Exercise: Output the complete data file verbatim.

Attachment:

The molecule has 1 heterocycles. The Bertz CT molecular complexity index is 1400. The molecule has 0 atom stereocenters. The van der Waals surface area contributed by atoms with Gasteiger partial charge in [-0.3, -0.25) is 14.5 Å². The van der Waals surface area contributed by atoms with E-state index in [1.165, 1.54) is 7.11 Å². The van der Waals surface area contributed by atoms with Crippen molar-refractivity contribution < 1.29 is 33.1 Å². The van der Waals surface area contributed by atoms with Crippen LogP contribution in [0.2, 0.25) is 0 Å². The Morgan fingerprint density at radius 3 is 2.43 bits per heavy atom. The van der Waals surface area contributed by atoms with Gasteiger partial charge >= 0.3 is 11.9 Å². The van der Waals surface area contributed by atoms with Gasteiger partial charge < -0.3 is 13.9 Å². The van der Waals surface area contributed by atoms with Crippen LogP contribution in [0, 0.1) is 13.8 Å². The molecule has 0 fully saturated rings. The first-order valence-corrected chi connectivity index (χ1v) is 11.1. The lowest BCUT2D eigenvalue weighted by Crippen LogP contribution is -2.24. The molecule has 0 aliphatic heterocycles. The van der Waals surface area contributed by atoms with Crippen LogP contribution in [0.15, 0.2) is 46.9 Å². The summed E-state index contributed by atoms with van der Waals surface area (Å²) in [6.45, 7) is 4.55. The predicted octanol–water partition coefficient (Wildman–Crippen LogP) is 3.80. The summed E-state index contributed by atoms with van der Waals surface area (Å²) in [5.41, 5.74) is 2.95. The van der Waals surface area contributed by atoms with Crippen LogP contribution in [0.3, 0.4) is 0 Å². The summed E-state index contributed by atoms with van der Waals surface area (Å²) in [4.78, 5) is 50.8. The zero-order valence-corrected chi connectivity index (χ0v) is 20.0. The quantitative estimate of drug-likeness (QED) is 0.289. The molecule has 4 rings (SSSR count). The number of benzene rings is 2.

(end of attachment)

The molecule has 1 heterocycles. The Bertz CT molecular complexity index is 1400. The molecule has 0 atom stereocenters. The van der Waals surface area contributed by atoms with Gasteiger partial charge in [-0.3, -0.25) is 14.5 Å². The van der Waals surface area contributed by atoms with E-state index in [1.165, 1.54) is 7.11 Å². The van der Waals surface area contributed by atoms with Crippen molar-refractivity contribution < 1.29 is 33.1 Å². The van der Waals surface area contributed by atoms with Crippen LogP contribution in [0.2, 0.25) is 0 Å². The Morgan fingerprint density at radius 3 is 2.43 bits per heavy atom. The van der Waals surface area contributed by atoms with Gasteiger partial charge >= 0.3 is 11.9 Å². The van der Waals surface area contributed by atoms with Gasteiger partial charge < -0.3 is 13.9 Å². The van der Waals surface area contributed by atoms with Crippen LogP contribution in [0, 0.1) is 13.8 Å². The molecule has 0 fully saturated rings. The first-order valence-corrected chi connectivity index (χ1v) is 11.1. The lowest BCUT2D eigenvalue weighted by Crippen LogP contribution is -2.24. The molecule has 0 aliphatic heterocycles. The van der Waals surface area contributed by atoms with Crippen LogP contribution in [0.15, 0.2) is 46.9 Å². The summed E-state index contributed by atoms with van der Waals surface area (Å²) in [6.45, 7) is 4.55. The predicted octanol–water partition coefficient (Wildman–Crippen LogP) is 3.80. The summed E-state index contributed by atoms with van der Waals surface area (Å²) in [5.41, 5.74) is 2.95. The van der Waals surface area contributed by atoms with Crippen LogP contribution in [0.3, 0.4) is 0 Å². The summed E-state index contributed by atoms with van der Waals surface area (Å²) in [4.78, 5) is 50.8. The zero-order valence-corrected chi connectivity index (χ0v) is 20.0. The quantitative estimate of drug-likeness (QED) is 0.289. The molecule has 4 rings (SSSR count). The number of benzene rings is 2.